House training a dog who dwells in a condo with shared corridors and an elevator...
September 30, 2011 9:33 AM   Subscribe

How can I house break a 6-year-old rescued scent hound when I live in a condo with shared corridors and an elevator? After searching many rescue listings, I have found a cute dog that seems to be a good fit for me according to the adoption counselors. I plan to meet the dog this weekend and take her home early next week if all works as planned. The rescue agency told me that she doesn't like pooping on leash, but will urinate on leash. They think she'll be OK with the shared corridors and elevator. I'm mainly worried that she will make a mess in these common areas as I don't want to upset my neighbors. It is my understand that she will poop in the house at times because she doesn't understanding the concept of pooping on leash.

How do I go about house breaking an older dog when I live in a condo? She grew up as a hunting dog. He temperament isn't that of a typical hound in that she is calm. They have assured me that she would be a good dog in a calm home, like mine.

I've had lots of experience house breaking puppies back when I had a yard. Back then, when they started to go in the house, I would firmly say, "Wrong," and then immediately whisk them outside. In the condo, I won't be able to whisk the dog outside, so I am worried she won't get the concept of relieving herself outside only.

I plan to use a crate when I'm not at home and at night and keep her close to me when I am home (although, I also worry if I keep her too close she will develop separation anxiety).

I will be off the first week I am with her and will have a dog walker come in the afternoons for the first 2-4 weeks after that. I can't afford a dog walker long term. I'm hoping she will be house broken by then, so she can have the run of the place and not be cooped up all day when I'm at work (I'm gone for about 8.5 hours each day).

Does anyone have any tips or tricks? I have a 4x8 porch, but it's against the rules to allow dogs to relieve themselves out there. I could try a grass mat type thing so she could use that on the porch, but I would rather not break the condo board's rules.

As a side note, I am enrolling her in a basic obedience class starting next weekend.
posted by parakeetdog to Pets & Animals (8 answers total)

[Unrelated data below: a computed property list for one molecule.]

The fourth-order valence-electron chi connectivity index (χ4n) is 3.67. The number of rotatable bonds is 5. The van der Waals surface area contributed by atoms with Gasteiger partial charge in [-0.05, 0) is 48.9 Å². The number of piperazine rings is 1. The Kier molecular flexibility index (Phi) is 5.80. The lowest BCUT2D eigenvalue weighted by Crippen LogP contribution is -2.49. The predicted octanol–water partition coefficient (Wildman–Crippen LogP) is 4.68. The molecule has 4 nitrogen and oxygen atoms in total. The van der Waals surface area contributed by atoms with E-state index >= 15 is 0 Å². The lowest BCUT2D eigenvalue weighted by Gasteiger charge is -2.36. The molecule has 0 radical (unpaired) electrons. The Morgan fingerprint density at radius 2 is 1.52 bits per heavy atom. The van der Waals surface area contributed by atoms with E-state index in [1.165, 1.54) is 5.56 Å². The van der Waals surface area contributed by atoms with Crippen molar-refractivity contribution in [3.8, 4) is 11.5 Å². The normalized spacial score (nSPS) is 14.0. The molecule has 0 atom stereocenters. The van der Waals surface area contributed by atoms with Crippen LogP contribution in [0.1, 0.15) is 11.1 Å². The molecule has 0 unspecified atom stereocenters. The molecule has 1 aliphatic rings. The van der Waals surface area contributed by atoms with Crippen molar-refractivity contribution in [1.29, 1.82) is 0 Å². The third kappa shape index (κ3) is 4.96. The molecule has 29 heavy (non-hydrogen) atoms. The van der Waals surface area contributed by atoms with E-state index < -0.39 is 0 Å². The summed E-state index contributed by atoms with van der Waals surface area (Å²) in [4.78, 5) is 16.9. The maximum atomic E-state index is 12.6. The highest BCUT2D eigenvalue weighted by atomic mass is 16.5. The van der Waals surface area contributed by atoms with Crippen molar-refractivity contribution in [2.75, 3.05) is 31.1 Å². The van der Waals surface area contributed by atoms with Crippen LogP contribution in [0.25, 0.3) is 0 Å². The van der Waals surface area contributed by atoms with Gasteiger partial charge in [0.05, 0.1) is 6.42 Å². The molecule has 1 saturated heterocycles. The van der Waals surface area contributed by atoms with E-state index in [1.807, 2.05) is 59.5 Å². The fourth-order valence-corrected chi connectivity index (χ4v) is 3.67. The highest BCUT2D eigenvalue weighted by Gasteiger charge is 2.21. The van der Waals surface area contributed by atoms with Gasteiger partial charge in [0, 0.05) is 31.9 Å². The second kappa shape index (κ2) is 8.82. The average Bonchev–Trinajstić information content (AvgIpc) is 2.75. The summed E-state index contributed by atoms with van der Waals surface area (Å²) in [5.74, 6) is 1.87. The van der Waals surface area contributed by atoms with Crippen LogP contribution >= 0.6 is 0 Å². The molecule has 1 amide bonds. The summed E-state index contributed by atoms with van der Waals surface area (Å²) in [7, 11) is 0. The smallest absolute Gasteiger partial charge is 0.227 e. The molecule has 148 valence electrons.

I had a reasonably smart dog who had trouble grasping this concept. I bought baby suppositories to make him poop outdoors. Praise and treats for production. He clearly thought that pooping required privacy, but learned that the humans required him to poop on leash.
posted by theora55 at 10:16 AM on September 30, 2011


To a dog, it's just Inside and Outside. There really isn't a distinction between shared indoor areas and private indoor areas, like there is to a person. Just work on the housetraining as you normally would. She goes inside, that's wrong, take her out. She goes outside, she is the Best Dog Ever. She'll get the hang of it.
posted by cmyk at 11:03 AM on September 30, 2011


We adopted a 2-4ish year old, barely housebroken beagle mix a few years ago. Although we don't live in a condo, we did have the challenge of teaching her to do her business outside when we weren't always home to catch her in the act.

First, you don't say what kind of hound she is. If she's small and you're worried about her making a mess in the hall / elevator, consider carrying her outside for the first week or so. She's less likely to go if you're holding her. If she does make a mess, tell her "No" or "Wrong" and take her outside as quickly as possible. There will be a delay, obviously, but the hope is that she'll eventually equate doing her business with going outside. If you find a mess after you get home and don't catch her in the act, don't scold her. She won't know what you're scolding her for. Just clean it up and take her out like you normally do.

Second, be consistent. This made the biggest difference for us. We take our dog out every day around roughly the same times. Dogs love routine and your dog will pick up on when it is time to go out very quickly. In addition to being consistent about the times you take her out, try to take her to the same spots when you want her to go. She'll start to realize that when you take her to that spot, that's what you want her to do.

Obviously, praise, make a big fuss and treat the heck out of her when she does what you want her to do! (I wouldn't encourage the idea of teaching her to go on a grass mat on your balcony, unless that's something you plan to keep up long term.)

Also, get some Nature's Miracle for cleaning up the messes. We've learned that with scent dogs, it's very important to get rid of the hidden smells and enzymes or she'll just keep going on the same place.

It may take more than a few weeks. (Our beagle is a slow learner.) It sounds as if your hound has been kept outside her whole life (not uncommon with hunting dogs), so expect her to have an adjustment period to the whole indoor living thing too - she may be hestitant around or afraid of things like elevators or toasters, or anything she may not have been exposed to previously.